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Welcome to YouMotorcycle's second ever What Would You Rather Wednesday!
We up'd our game from last week's Shaft, Chain, or Belt Final Drive - What Would You Rather Wednesday. The idea is pretty straightforward: We show you a cool motorcycle picture, and ask you a question beginning with "What Would You Rather..."
In the past we discussed motorcycle final drives in our post, Motorcycle Chain Drive vs. Belt Drive vs. Shaft Drive, but for this week's What Would You Rather Wednesday, we're opening up the floor to you. Here's what you motorcyclists had to say...Read More »
Here's another great infographic, and another Motorcycles vs. Cars comparison. This one looks at the risks and dangers of riding a motorcycle versus driving a car. The infographic brings up a few important points:
The infographic lists crash rates per vehicle mile travelled, but does it include parking lot spills?
The number of alcohol related injuries is close, but does anyone know whether these are the young hot headed riders drinking and crashing, or the oldschool, over-confident seasoned biker vets?
The motorcycle fatalities stats are interesting, as were the breakdown of who's most likely to ride a motorcycle.
Here's a little teaser shot, click it to read more:
To celebrate three years online, we put out a $100 giveaway. To win you had to submit your best motorcycle story. Finally our $100 winner has been announced!
Read More »
It was the beginning of my 2nd year owning and operating a motorcycle, a 1982 CB450T Hawk. Still in the honeymoon phase, I loved everything about it. I loved riding it, I loved the way it looked, and I loved working on it. It was the spring/early summer and according to the odometer, time to change the oil. I had done it twice before successfully so the third time would be a lot smoother. (as if!)Read More »
My 15,000 mile/24,140 km ride to Central America was full of excitement and hardship. From the accidents to the good times, it was an amazing trip overall. Along the way I encountered bugs, cows, monkeys, machetes, donkeys, volcanoes, coconuts, mountains and much more. It was a hell of a ride from Boston Massachusetts to the Panama Canal and back alone in 60 days. Some people call it the ride of a lifetime. I call it just another ride in Madeleine’s life.Read More »
Honda has dropped the price of the CBR-125R from $3,499 to $2,299. That's a $1,200 reduction that many Canadian would-be motorcycle enthusiasts are excited about. The 2012 Honda CBR-125R has come a long way from the first generation 2007 Honda CBR-125R we reviewed years ago. That was the same bike that my ex-girlfriend was ticketed on for doing 5 km/hr over the speed limit by Toronto Police. This new CBR has been redesigned, with a little more weight, but that isn't necessarily a bad thing on the highway, nor are the thicker tires.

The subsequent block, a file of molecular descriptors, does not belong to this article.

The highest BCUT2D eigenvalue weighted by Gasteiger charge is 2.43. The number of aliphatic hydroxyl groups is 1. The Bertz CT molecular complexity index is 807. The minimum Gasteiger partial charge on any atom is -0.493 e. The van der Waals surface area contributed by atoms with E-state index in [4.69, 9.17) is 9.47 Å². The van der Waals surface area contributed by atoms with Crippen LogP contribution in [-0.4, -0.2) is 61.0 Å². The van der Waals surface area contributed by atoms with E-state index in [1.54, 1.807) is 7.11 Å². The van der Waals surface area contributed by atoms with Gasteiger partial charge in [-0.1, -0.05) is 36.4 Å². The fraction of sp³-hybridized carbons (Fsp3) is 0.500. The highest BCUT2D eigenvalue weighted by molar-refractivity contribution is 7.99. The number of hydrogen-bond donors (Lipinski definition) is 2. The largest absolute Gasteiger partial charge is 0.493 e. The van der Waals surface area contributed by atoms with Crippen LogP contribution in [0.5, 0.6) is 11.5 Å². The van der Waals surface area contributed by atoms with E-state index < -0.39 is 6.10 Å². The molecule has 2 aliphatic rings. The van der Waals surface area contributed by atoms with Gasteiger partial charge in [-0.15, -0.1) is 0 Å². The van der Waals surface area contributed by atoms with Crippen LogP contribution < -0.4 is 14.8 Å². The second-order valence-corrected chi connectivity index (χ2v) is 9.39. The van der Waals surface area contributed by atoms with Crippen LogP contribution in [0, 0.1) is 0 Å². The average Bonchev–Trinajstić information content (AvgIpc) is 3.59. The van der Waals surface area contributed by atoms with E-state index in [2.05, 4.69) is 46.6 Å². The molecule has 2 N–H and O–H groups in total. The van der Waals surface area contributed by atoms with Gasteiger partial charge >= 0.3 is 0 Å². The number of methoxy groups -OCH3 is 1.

While many will be welcome a lightweight and beginner-friendly motorcycle at a great pricepoint, we need to look at the vehicles that we aren't seeing, and that we likely won't be seeing in Canada any time soon, because of it. When it comes to the Canadian motorcycle industry, does Honda's CBR-125R do more harm than it does good?
YouMotorcycle follows some very cool motorcyclists on Twitter. It's a great way of finding out what's new and exciting in your field of interest.
When we think about it, motorcycles and the performing arts don't always go hand in hand. Something about running a motorcycle on a stage for too long killing dancers. Imagine my surprise when the most interesting motorcycle-related tweet I came across in the YouMotorcycle Twitter feed was from "G", the city of Toronto's top professional contortionist, and a non-motorcyclist (boo! hiss!).
She tweeted a post from Fstoppers, a video blog. The Progressive International Motorcycle show needed some promotional material. They teamed up with i.d.e.a. and with the help of performers and body paint artists began transforming humans into motorcycles.
One man’s search for self-worth, self-identity and a self-serve gas station in the states that accepts Canadian debit cards.
Story by Vincenza
Dedicated to all the insects we have loved and lost.
Once upon a time a teacher in elementary school told me that all great stories begin with ‘once upon a time’ – which is the only reason this story does. It was a deep dark winter’s night as I sat at the kitchen table of my poorly illuminated little apartment thumbing the pages of a tattered local newspaper that was dated 4 months prior – during a time when the sun still stood proudly in the sky well past 9pm and I didn’t rely on dried pieces of wood to feed the flames that provided me with both heat and light.